514 THE LIFE SCIENCES 17. With the faculty and space you had during Academic Year 1966-67 (or space available to you by January 1, 1968), could you accommodate more Potential PhD Candidates, given adequate funds to support them and their research? Yes :: No :: If YES, how many additional Potential PhD Candidates? .- If NO, is this due to lack of one or more of the following: ~ ~Space? C| Faculty? U Other (specify)? 1 8a. How many more Potential PhD Candidates do you expect to have in 1970-71 than you had in Academic Year 1 966-67? b. Will this require more space? Yes ~ No O If YES: How much research, office and instructional space? net sq. ft. Is such space under construction or in an advanced planning stage? Yes:: NoO c. Will this require more full-time faculty? Yes O No O If YES, how many? 19a. How many PhD degrees were awarded in your department during the Academic Years: 1964~65? 1966-67? b. Estimate how many will be awarded during the Academic Year 1969-70. RESEARCH SPACE 20. What was the approximate total usable (net) research space available in your department as of July 1, 1967? (see separate sheet for Special Instructions) Answer: net sq. ft. 21. If additional space of the type considered in Question 20 is planned for occupancy by 1970, please cite the expected increment in space. net sq. ft. DEPARTMENTAL RESEARCH BUDGET 22. How many research grants and research contracts were active in your department on January 1,1967? Federal Non-Federal 23. In calendar year 1966-67 (or your latest fiscal year: ~ is, 196_ to , 196_) (month' = (month' what were the total direct cost expenditures and obligations for reseir~ projects carried on by the personnel of your department from funds other than those provided by the university budget? Include under 'Federal' all expenditures from Federal funds which have been provided as institutional awards, prodded such reported expenditures were under the control of yourself or of members of your department. For inter-departmental research programs, include only those expenditures and obligations that relate to your department's contribu tion to the programs. Count all funds only once. Federal S Non-Federal $ 24a. How many of your Full-tune Faculty listed in Question #6 are engaged in research 20% or more of their time? b. Of these, what percentage of their total academic or professional salaries is derived from the instihtion's cur- rent general funds? To 4 EXHIBIT B-1 Questionnaire used in departmental survey.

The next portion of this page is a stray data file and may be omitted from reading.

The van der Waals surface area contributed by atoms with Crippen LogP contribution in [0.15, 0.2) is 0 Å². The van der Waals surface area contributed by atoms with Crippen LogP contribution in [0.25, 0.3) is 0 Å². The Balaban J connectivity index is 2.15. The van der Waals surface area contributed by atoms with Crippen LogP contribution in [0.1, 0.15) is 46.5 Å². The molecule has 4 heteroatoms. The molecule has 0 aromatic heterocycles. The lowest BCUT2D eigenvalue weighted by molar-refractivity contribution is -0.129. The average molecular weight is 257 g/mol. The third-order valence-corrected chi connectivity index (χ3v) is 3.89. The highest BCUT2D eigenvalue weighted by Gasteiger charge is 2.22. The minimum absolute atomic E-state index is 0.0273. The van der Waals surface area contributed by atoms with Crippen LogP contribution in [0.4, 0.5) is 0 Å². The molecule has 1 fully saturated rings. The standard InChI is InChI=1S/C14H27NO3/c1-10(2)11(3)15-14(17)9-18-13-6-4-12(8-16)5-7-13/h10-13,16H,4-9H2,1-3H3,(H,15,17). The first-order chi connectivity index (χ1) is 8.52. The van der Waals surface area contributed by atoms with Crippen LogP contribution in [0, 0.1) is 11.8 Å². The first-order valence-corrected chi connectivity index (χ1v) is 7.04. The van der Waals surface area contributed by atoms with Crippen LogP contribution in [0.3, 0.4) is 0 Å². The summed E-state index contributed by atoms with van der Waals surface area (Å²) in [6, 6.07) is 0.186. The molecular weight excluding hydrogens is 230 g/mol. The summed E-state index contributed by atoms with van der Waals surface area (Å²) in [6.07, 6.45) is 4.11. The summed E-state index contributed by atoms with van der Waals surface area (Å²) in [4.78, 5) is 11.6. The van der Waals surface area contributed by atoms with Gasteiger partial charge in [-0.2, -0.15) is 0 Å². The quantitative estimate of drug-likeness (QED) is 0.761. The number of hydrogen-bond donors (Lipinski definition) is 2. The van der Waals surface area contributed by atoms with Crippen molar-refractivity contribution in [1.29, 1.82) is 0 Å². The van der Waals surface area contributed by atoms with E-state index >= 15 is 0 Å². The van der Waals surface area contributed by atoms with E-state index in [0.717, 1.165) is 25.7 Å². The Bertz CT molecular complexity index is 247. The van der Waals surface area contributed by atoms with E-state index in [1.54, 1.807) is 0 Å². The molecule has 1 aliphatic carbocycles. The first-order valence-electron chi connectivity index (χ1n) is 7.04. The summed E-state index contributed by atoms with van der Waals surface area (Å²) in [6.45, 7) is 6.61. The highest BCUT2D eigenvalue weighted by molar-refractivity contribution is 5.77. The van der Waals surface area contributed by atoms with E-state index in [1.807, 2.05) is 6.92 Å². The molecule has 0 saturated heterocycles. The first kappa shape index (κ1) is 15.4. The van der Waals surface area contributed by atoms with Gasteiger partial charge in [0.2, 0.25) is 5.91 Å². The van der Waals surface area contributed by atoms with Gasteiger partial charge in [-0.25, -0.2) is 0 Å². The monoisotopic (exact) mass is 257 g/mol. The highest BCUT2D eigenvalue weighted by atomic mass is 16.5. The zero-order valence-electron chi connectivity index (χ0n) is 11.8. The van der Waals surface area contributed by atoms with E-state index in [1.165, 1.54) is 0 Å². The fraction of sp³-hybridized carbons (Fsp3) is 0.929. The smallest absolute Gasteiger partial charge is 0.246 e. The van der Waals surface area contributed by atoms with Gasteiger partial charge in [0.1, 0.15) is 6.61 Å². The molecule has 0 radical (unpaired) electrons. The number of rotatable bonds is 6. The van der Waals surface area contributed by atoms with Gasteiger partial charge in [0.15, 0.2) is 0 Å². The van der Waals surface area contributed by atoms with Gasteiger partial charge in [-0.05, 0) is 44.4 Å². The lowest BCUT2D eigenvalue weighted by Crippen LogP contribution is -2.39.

OCR for page 500